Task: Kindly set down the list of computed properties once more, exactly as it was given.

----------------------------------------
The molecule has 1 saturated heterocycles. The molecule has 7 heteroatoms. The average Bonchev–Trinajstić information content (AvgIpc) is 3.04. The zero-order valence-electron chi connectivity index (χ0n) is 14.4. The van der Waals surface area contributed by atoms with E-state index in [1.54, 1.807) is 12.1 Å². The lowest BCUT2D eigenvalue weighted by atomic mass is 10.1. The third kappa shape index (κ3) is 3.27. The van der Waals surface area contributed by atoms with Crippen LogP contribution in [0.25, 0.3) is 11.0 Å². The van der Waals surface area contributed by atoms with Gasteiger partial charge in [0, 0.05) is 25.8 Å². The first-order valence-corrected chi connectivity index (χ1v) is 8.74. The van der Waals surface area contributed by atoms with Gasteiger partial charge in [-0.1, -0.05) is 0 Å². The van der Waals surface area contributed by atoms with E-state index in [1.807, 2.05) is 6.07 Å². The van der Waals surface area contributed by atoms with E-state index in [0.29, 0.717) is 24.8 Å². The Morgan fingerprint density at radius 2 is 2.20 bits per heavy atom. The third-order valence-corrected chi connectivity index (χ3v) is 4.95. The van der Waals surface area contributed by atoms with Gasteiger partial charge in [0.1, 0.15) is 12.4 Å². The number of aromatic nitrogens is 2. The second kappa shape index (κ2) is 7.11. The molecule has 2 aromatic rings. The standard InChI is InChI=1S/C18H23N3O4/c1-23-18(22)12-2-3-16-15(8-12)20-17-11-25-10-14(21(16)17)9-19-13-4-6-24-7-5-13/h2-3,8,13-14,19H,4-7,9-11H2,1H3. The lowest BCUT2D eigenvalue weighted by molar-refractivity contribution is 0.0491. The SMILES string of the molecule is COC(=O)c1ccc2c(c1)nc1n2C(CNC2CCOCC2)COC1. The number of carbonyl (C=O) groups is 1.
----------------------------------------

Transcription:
The molecule has 1 saturated heterocycles. The molecule has 7 heteroatoms. The average Bonchev–Trinajstić information content (AvgIpc) is 3.04. The zero-order valence-electron chi connectivity index (χ0n) is 14.4. The van der Waals surface area contributed by atoms with E-state index in [1.54, 1.807) is 12.1 Å². The lowest BCUT2D eigenvalue weighted by atomic mass is 10.1. The third kappa shape index (κ3) is 3.27. The van der Waals surface area contributed by atoms with Crippen LogP contribution in [0.25, 0.3) is 11.0 Å². The van der Waals surface area contributed by atoms with Gasteiger partial charge in [0, 0.05) is 25.8 Å². The first-order valence-corrected chi connectivity index (χ1v) is 8.74. The van der Waals surface area contributed by atoms with Gasteiger partial charge in [-0.1, -0.05) is 0 Å². The van der Waals surface area contributed by atoms with E-state index in [1.807, 2.05) is 6.07 Å². The van der Waals surface area contributed by atoms with E-state index in [0.29, 0.717) is 24.8 Å². The Morgan fingerprint density at radius 2 is 2.20 bits per heavy atom. The third-order valence-corrected chi connectivity index (χ3v) is 4.95. The van der Waals surface area contributed by atoms with Gasteiger partial charge in [0.1, 0.15) is 12.4 Å². The number of aromatic nitrogens is 2. The second kappa shape index (κ2) is 7.11. The molecule has 2 aromatic rings. The standard InChI is InChI=1S/C18H23N3O4/c1-23-18(22)12-2-3-16-15(8-12)20-17-11-25-10-14(21(16)17)9-19-13-4-6-24-7-5-13/h2-3,8,13-14,19H,4-7,9-11H2,1H3. The lowest BCUT2D eigenvalue weighted by molar-refractivity contribution is 0.0491. The SMILES string of the molecule is COC(=O)c1ccc2c(c1)nc1n2C(CNC2CCOCC2)COC1. The number of carbonyl (C=O) groups is 1.